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Navigating in fog can mean that emerging situations are diffcult to understand and, sometimes, stop.

A ro-ro freight ferry was inbound to its destination port on a summer morning. The weather was fne and the seas slight, although there were numerous fog patches in the area. The bridge team comprised the master, OOW and a Pilotage Exemption Certifcate (PEC) holder. The PEC holder had the con and was using the radar to navigate; he was also steering the ferry himself. It was two days after spring tides and entry into the port was planned for the middle of the ebb tide. The tidal stream was predicted to set across the harbour entrance to the north-west at about 0.8kts, reducing in the confnes of the breakwaters. As the ferry approached the breakwaters of the port at a speed of 10kts, the visibility reduced to about 150 metres. The master asked the PEC holder if he was happy to continue and the PEC holder confrmed that he was. The planned track into harbour was 237° but the ferry was making good a 253° course over the ground. The PEC holder altered the heading to 225° and, as the ferry returned close to track, further adjusted the ferry’s heading to 234°. Once the ferry was in the channel, the PEC holder reduced its speed to 6.5kts. The ferry’s heading was altered to 245° and the ferry then moved to the north of track. Neither the bridge team nor the PEC holder, who was observing the ferry’s movement by radar, immediately noticed the change of track. The ferry had moved to the edge of the navigable water before the master and PEC holder saw the northern breakwater and realised the danger. The PEC holder applied port helm to counteract the tidal stream. With 30° port helm, the ferry rapidly returned to track before crossing to the south. After about 15 seconds, the PEC holder realised that the ferry’s bow was approaching the southern limit of the channel and applied full starboard helm. The manoeuvre was too late and could not prevent the ferry from grounding on the rocks that lay at the edge of the channel. The ferry was eventually refloated with the assistance of a harbour tug, but not before suffering substantial damage to the port side of the hull (see fgure), port propeller and rudder. There was no pollution and nobody sustained injuries.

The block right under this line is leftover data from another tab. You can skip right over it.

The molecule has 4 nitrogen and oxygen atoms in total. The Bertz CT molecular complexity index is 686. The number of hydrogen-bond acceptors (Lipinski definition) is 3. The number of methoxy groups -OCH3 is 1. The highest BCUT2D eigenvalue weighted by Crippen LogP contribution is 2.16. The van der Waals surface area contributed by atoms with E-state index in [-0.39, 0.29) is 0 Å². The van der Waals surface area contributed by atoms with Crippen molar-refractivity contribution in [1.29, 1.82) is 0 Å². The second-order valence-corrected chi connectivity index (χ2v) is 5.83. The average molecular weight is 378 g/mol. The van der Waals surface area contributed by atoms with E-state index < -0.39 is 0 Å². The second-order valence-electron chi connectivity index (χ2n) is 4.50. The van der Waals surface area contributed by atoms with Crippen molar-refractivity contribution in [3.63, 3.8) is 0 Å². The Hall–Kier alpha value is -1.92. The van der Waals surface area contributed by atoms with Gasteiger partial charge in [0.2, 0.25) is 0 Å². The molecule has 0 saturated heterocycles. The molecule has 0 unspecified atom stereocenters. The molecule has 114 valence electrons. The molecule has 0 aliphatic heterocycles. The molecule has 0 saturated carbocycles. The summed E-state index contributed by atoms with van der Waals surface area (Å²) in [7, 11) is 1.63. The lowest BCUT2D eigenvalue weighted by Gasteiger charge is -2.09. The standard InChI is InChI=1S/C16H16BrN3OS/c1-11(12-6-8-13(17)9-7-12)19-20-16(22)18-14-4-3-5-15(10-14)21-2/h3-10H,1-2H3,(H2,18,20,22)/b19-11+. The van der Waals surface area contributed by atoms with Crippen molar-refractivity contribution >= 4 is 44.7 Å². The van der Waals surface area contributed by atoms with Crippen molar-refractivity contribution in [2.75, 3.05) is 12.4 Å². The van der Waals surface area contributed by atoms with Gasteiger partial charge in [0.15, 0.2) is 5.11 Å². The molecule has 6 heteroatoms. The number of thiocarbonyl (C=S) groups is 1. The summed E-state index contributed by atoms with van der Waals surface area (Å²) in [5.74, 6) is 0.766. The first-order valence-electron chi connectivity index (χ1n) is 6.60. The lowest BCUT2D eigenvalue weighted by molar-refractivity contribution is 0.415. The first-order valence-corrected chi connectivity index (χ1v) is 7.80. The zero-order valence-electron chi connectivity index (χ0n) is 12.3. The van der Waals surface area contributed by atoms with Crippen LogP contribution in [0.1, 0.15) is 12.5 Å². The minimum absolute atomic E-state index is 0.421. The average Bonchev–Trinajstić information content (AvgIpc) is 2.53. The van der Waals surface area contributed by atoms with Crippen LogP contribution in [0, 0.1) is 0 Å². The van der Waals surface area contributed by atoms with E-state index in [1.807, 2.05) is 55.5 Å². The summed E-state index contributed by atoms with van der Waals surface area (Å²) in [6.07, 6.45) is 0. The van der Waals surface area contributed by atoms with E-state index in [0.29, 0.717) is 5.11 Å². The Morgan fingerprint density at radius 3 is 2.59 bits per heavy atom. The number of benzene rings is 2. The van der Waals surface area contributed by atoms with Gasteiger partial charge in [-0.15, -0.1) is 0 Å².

The Lessons

1. Teamwork → Bridge teams play an essential part in maintaining ship, crew and cargo safety. To be effective, a bridge team must have a shared mental model of the task in hand and each member of the team must be clear about their duties. When the task includes pilotage, the pilot or PEC holder must be incorporated into the bridge team and the plan discussed in detail. 2.

2.Procedure → Navigational equipment continues to develop and advancements bring greater capability for improving the bridge team’s awareness of progress and navigational hazards in proximity of the ship. However, this equipment can only improve safety if used correctly.

3. Plan → Restricted visibility is a game changer. Bridge teams should always plan for the unexpected and a well-placed abort position can prevent a ship from being placed in potential danger. It is usual for companies to require bridge manning to be increased in poor visibility. This is so that tasks can be shared and no-one becomes overloaded.

Source: MAIB (UK)